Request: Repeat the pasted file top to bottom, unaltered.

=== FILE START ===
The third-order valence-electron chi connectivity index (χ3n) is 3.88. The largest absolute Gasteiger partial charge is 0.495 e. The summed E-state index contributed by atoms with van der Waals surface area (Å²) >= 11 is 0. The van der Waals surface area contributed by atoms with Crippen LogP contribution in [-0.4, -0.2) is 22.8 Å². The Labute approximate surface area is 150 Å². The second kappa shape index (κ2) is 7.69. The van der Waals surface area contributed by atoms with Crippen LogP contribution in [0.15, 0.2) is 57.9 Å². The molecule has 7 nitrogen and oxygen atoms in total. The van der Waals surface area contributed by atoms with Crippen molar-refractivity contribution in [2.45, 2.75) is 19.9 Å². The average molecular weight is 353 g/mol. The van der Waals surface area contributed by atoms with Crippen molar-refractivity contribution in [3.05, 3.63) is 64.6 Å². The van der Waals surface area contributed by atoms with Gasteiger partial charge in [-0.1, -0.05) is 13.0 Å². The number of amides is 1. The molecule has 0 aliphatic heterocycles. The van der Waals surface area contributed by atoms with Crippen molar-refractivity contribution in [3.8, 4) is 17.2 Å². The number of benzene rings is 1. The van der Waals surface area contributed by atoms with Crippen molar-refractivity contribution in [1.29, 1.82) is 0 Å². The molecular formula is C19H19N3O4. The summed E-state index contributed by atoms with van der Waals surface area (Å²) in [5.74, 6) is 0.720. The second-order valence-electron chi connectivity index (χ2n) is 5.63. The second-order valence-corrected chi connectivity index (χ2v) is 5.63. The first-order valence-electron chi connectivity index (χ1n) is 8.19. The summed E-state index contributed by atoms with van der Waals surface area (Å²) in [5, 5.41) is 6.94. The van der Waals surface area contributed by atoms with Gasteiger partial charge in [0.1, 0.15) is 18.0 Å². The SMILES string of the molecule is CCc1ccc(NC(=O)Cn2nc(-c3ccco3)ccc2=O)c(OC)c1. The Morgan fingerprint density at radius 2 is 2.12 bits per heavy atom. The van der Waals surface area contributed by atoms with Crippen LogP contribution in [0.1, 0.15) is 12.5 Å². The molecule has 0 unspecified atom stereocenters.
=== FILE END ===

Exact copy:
The third-order valence-electron chi connectivity index (χ3n) is 3.88. The largest absolute Gasteiger partial charge is 0.495 e. The summed E-state index contributed by atoms with van der Waals surface area (Å²) >= 11 is 0. The van der Waals surface area contributed by atoms with Crippen LogP contribution in [-0.4, -0.2) is 22.8 Å². The Labute approximate surface area is 150 Å². The second kappa shape index (κ2) is 7.69. The van der Waals surface area contributed by atoms with Crippen LogP contribution in [0.15, 0.2) is 57.9 Å². The molecule has 7 nitrogen and oxygen atoms in total. The van der Waals surface area contributed by atoms with Crippen molar-refractivity contribution in [2.45, 2.75) is 19.9 Å². The average molecular weight is 353 g/mol. The van der Waals surface area contributed by atoms with Crippen molar-refractivity contribution in [3.05, 3.63) is 64.6 Å². The van der Waals surface area contributed by atoms with Gasteiger partial charge in [-0.1, -0.05) is 13.0 Å². The number of amides is 1. The molecule has 0 aliphatic heterocycles. The van der Waals surface area contributed by atoms with Crippen molar-refractivity contribution in [3.8, 4) is 17.2 Å². The number of benzene rings is 1. The van der Waals surface area contributed by atoms with Crippen molar-refractivity contribution in [1.29, 1.82) is 0 Å². The molecular formula is C19H19N3O4. The summed E-state index contributed by atoms with van der Waals surface area (Å²) in [5.74, 6) is 0.720. The second-order valence-electron chi connectivity index (χ2n) is 5.63. The second-order valence-corrected chi connectivity index (χ2v) is 5.63. The first-order valence-electron chi connectivity index (χ1n) is 8.19. The summed E-state index contributed by atoms with van der Waals surface area (Å²) in [5, 5.41) is 6.94. The van der Waals surface area contributed by atoms with Gasteiger partial charge in [0.1, 0.15) is 18.0 Å². The SMILES string of the molecule is CCc1ccc(NC(=O)Cn2nc(-c3ccco3)ccc2=O)c(OC)c1. The Morgan fingerprint density at radius 2 is 2.12 bits per heavy atom. The van der Waals surface area contributed by atoms with Crippen LogP contribution in [0.1, 0.15) is 12.5 Å². The molecule has 0 unspecified atom stereocenters.